…because they are just too tattered, they are depressing me. They are wonderful and epoch-making as well, and I hate to let them go since they are like limbs. They are:
New German Critique 22 (Winter 1981), special issue on Modernism. Articles by Habermas, Giddens, Bürger, Huyssen, Nägele, Bainard Cowan, Michael Ryan, more.
Revista Iberoamericana 118-119 (enero-junio 1982), with classic articles on the avant-garde, wonderful (if outdated) texts I should really reread; 127 (abril-junio 1984), a marvelous issue on “la proyección de lo indígena en las literaturas de la América Hispánica” with articles on Mariátegui, indigenismo, and much more; 175 (abril-junio 1996), with additional wonderful articles on modernisms I want to reread.
Santiago, Silviano. Uma literatura nos trópicos.
There is so much that I don’t read or write because I do not feel at ease or at home. I am concentrating on holding things together, repressing the desire for life, and containing or tolerating pain and outright terror.
I read and wrote little for several years because I had a book contract. I was not sure I agreed with the revisions I had promised for commercial reasons, and I knew this project could not be finished in six months. But I could not say this, because I was afraid that if I said so out loud I would be accused of laziness or conspiracy to procrastinate, and would have to undergo torture for it. So I did not read or write for other projects, because I was to manage time such as to concentrate on this project; yet I could not find a way to plan the time since in fact, there was no feasible way to read enough in six months to consider whether or not the required revisions were desirable, let alone make them.
Without that six-month deadline, that recurred again and again, I could have worked these things out but the six-month deadline, with the exhortations about time management, laziness and conspiracy to procrastinate, but due to these exhortations I mostly transformed myself into a rabbit or cat, hid behind the couch, and panted.
After that I came here to Maringouin. I had wanted to do something more interesting but had been exhorted not to. I felt guilty about the pain I would cause others if I did not do as they wished, and fearful of the torture I would have to undergo if I caused them that pain. I came here to Maringouin on the theory that now, relieved of that deadline, I would write and read.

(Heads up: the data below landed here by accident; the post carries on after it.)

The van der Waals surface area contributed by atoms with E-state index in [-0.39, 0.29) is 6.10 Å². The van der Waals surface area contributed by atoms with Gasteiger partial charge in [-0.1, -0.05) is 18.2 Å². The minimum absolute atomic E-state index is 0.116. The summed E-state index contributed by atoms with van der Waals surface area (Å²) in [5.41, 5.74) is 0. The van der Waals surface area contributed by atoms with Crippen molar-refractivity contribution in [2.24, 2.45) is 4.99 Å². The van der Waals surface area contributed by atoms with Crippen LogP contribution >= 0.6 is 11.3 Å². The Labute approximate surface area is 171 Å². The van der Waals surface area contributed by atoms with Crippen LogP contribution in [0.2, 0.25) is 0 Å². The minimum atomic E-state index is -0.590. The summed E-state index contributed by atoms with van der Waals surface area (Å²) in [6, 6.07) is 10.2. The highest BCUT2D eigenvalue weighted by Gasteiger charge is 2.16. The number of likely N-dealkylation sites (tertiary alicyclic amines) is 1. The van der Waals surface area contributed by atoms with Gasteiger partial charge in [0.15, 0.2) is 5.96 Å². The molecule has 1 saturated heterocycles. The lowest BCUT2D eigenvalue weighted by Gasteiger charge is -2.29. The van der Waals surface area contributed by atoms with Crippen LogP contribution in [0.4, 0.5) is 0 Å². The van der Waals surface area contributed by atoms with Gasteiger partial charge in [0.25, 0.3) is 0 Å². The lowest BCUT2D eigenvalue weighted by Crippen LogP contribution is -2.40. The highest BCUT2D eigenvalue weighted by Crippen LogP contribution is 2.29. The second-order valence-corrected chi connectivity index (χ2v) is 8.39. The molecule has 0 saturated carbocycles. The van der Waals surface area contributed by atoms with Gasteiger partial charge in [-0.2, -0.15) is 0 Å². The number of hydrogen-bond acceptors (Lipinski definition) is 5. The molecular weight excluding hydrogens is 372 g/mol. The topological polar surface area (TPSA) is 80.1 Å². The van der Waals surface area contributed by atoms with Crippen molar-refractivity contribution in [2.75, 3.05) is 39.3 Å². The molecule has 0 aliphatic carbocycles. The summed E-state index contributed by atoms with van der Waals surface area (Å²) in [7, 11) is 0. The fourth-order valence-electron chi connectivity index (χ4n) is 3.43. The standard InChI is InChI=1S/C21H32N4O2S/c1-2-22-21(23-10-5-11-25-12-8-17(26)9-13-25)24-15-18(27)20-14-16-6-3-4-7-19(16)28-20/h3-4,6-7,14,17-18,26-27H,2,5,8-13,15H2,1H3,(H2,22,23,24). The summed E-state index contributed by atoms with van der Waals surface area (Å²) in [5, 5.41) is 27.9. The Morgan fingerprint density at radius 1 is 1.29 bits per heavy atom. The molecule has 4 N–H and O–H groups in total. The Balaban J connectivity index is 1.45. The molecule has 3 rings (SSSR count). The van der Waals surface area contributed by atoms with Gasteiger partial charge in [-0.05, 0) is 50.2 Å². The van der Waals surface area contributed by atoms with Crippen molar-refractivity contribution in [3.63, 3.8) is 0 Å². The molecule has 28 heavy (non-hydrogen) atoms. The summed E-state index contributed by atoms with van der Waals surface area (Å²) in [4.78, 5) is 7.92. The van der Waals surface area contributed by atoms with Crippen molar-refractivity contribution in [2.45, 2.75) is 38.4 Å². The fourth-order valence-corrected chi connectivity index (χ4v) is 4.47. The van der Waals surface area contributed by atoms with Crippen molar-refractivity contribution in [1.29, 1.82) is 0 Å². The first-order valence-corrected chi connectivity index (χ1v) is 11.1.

What I did was build program and serve others, because they were crying out in pain and requiring it and also because we were all threatened with annihilation if I refused, I was told. Now I do not know whether I would write and read the things I would write and read as an academic in this field if I were no longer employed in it, but I can no longer tolerate this repression.
Let us look at the ways in which I have been repressed by certain categories of academic work, or more accurately by their distortion under neoliberalism:
- Teaching. Your primary interest is to be a nurturing teacher of lower division students; your next interest is accompanying advanced undergraduates as they emote with literary texts. Those students may deserve someone to do this with them but it is not me.
- Research. You should publish, but not what you are interested in or think best. You should do only what is most marketable, because the objective is not knowledge but measurable production in the most visible English-language venues possible.
- Service. You should over-function. We will give you no credit for this, in fact we will penalize you for this, but we will annihilate you and yours completely if you do not over-function.
Mutilate yourself to survive the present, so you will still be alive to regenerate and flourish in the future, is the message I have always perceived. That, of course, fits my personal history but I think there is also a politics to this: teaching as caretaking, research as product preparation, and service as defense against siege.